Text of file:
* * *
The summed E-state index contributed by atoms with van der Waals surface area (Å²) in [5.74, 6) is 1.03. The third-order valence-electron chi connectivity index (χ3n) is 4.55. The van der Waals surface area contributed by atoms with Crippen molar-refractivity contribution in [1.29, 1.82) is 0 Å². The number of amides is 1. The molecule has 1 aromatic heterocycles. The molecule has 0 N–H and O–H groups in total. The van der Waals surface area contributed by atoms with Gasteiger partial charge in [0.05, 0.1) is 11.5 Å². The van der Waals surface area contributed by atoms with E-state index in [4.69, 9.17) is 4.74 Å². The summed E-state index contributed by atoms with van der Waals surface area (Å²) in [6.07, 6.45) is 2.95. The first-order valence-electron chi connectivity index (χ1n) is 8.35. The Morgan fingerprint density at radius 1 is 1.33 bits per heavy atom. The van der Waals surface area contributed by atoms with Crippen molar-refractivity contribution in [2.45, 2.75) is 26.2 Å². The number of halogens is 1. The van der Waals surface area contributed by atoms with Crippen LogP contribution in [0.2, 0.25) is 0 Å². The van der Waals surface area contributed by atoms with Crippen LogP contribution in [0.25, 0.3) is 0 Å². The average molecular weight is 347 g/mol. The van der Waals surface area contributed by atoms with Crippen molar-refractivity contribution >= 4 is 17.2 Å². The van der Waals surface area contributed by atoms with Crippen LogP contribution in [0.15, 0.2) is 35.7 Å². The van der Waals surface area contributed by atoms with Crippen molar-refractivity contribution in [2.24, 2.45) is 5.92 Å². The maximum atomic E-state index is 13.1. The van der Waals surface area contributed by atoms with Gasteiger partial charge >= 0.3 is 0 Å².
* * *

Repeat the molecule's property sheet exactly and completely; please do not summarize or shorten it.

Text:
The summed E-state index contributed by atoms with van der Waals surface area (Å²) in [5.74, 6) is 1.03. The third-order valence-electron chi connectivity index (χ3n) is 4.55. The van der Waals surface area contributed by atoms with Crippen molar-refractivity contribution in [1.29, 1.82) is 0 Å². The number of amides is 1. The molecule has 1 aromatic heterocycles. The molecule has 0 N–H and O–H groups in total. The van der Waals surface area contributed by atoms with Gasteiger partial charge in [0.05, 0.1) is 11.5 Å². The van der Waals surface area contributed by atoms with E-state index in [4.69, 9.17) is 4.74 Å². The summed E-state index contributed by atoms with van der Waals surface area (Å²) in [6.07, 6.45) is 2.95. The first-order valence-electron chi connectivity index (χ1n) is 8.35. The Morgan fingerprint density at radius 1 is 1.33 bits per heavy atom. The van der Waals surface area contributed by atoms with Crippen molar-refractivity contribution in [2.45, 2.75) is 26.2 Å². The number of halogens is 1. The van der Waals surface area contributed by atoms with Crippen LogP contribution in [0.2, 0.25) is 0 Å². The van der Waals surface area contributed by atoms with Crippen LogP contribution in [0.25, 0.3) is 0 Å². The average molecular weight is 347 g/mol. The van der Waals surface area contributed by atoms with Crippen molar-refractivity contribution >= 4 is 17.2 Å². The van der Waals surface area contributed by atoms with Crippen LogP contribution in [0.15, 0.2) is 35.7 Å². The van der Waals surface area contributed by atoms with Crippen molar-refractivity contribution in [2.24, 2.45) is 5.92 Å². The maximum atomic E-state index is 13.1. The van der Waals surface area contributed by atoms with Gasteiger partial charge >= 0.3 is 0 Å².